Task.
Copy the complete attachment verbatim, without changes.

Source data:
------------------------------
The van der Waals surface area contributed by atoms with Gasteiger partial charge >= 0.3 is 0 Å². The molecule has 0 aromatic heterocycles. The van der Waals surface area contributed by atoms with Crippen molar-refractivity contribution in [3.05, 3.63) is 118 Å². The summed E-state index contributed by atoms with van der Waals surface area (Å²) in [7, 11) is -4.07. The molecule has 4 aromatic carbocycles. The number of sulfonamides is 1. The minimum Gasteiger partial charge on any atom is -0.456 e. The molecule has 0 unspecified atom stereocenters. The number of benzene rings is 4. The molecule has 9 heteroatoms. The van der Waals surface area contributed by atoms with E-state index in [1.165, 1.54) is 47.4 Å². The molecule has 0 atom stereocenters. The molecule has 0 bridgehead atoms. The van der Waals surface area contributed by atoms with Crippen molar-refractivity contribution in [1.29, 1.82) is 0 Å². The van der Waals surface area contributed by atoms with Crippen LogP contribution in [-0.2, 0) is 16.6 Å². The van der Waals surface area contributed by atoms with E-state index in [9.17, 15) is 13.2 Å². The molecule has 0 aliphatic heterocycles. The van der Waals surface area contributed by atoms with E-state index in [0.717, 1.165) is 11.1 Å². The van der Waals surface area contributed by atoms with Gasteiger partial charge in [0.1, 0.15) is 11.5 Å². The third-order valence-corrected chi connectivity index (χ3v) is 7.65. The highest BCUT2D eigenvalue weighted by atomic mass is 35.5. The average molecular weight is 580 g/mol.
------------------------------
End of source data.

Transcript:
The van der Waals surface area contributed by atoms with Gasteiger partial charge >= 0.3 is 0 Å². The molecule has 0 aromatic heterocycles. The van der Waals surface area contributed by atoms with Crippen molar-refractivity contribution in [3.05, 3.63) is 118 Å². The summed E-state index contributed by atoms with van der Waals surface area (Å²) in [7, 11) is -4.07. The molecule has 4 aromatic carbocycles. The number of sulfonamides is 1. The minimum Gasteiger partial charge on any atom is -0.456 e. The molecule has 0 unspecified atom stereocenters. The number of benzene rings is 4. The molecule has 9 heteroatoms. The van der Waals surface area contributed by atoms with E-state index in [1.165, 1.54) is 47.4 Å². The molecule has 0 atom stereocenters. The molecule has 0 bridgehead atoms. The van der Waals surface area contributed by atoms with Crippen molar-refractivity contribution in [1.29, 1.82) is 0 Å². The van der Waals surface area contributed by atoms with Crippen LogP contribution in [-0.2, 0) is 16.6 Å². The van der Waals surface area contributed by atoms with E-state index in [9.17, 15) is 13.2 Å². The molecule has 0 aliphatic heterocycles. The van der Waals surface area contributed by atoms with E-state index in [0.717, 1.165) is 11.1 Å². The van der Waals surface area contributed by atoms with Gasteiger partial charge in [0.1, 0.15) is 11.5 Å². The third-order valence-corrected chi connectivity index (χ3v) is 7.65. The highest BCUT2D eigenvalue weighted by atomic mass is 35.5. The average molecular weight is 580 g/mol.